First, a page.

I have to disagree with you a little bit. Sometimes there are false alarms on car tires with TPMS. This then requires that the TPMS be reset by a garage with a special device and the sequence of tires.

    Dean Secord AKA seaweed
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  6. #31
    Customer Support LeftCoast's Avatar
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    I was going to ask for FOBOs for my bday but now I’m conflicted. The FOBO 2’s are only available via a kickstarter type campaign but I’m more interested in those.
    2015 Pearl White RTL
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  7. #32
    Very Active Member jcthorne's Avatar
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    That is not how they work on my wifes Ford Explorer or on my Vette. In both cases a low pressure warning only requires refilling the tire and driving the car. Will reset the warning in a few miles. The ones on my vette are even smart enough to figure out which sensor is on which wheel on their own. No idea how they do that but they do.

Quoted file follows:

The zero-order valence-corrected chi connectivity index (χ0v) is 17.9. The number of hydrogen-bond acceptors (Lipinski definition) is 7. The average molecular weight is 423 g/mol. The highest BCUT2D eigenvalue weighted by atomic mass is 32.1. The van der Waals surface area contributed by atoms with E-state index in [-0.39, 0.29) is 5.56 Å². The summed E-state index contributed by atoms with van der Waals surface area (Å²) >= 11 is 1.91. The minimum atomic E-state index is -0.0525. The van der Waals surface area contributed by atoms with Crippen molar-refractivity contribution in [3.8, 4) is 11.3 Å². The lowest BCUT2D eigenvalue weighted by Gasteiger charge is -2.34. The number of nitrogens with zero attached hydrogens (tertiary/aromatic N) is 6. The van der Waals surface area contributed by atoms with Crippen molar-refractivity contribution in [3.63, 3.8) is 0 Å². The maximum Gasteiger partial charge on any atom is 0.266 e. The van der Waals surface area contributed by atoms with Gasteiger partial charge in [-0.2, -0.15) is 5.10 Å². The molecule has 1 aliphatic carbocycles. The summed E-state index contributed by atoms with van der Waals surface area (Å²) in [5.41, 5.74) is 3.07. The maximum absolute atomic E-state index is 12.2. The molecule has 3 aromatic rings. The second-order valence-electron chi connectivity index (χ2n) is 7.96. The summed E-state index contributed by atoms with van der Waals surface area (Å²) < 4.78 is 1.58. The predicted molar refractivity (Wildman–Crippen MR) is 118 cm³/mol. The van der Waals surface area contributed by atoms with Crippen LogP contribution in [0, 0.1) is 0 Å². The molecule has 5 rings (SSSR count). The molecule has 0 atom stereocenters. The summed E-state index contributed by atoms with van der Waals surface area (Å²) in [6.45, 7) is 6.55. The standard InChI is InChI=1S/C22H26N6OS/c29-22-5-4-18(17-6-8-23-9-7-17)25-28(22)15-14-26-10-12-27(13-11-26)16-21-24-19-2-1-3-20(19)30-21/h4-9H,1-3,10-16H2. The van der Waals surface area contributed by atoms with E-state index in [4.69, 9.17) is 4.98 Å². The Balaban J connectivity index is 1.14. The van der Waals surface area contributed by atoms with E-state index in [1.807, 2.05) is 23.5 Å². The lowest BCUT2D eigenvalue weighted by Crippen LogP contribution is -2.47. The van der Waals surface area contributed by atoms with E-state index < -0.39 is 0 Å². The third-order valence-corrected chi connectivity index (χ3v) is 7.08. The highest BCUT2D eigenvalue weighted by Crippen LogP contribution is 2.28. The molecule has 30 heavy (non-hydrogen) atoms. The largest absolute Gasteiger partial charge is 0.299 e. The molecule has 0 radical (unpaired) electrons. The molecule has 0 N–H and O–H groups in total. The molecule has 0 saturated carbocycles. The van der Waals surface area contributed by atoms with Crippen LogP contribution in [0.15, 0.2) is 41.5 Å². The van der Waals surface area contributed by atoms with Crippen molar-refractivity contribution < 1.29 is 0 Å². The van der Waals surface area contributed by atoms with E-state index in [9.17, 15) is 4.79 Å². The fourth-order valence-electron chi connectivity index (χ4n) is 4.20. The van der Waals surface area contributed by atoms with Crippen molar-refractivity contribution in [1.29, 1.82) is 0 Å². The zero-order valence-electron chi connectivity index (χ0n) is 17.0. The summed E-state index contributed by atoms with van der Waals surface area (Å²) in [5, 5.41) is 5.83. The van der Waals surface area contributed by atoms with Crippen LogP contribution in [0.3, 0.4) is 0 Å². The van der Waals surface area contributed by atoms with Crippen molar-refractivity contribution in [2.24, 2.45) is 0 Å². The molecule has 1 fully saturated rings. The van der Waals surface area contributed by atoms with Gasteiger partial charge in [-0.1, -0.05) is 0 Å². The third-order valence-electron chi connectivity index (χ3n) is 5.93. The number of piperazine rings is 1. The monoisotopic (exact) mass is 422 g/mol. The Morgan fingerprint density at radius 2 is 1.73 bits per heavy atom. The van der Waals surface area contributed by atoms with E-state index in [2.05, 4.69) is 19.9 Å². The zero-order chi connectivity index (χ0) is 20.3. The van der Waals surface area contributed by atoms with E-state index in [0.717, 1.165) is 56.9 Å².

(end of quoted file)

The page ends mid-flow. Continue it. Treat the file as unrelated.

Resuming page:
Blue Flame Spyder F3-S

  8. #33
    Very Active Member Peteoz's Avatar
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    Quote Originally Posted by johnsimion View Post

    Problem 1: It's a little harder to add air than before. When mounted thusly, they are indeed the equivalent of regular valve caps, but that also means you have to remove the FOBO while you are adding air, and you can't read the FOBO for that tire until you put them back again, and so if you are off you can go back and forth, over and over, remove and replace, remove and replace, which leads to Problem #2. I wish I had the T-valves but could not see removing all three wheels and re-mounting the tires for this. If I ever replace my tires, I will add T-valves then.!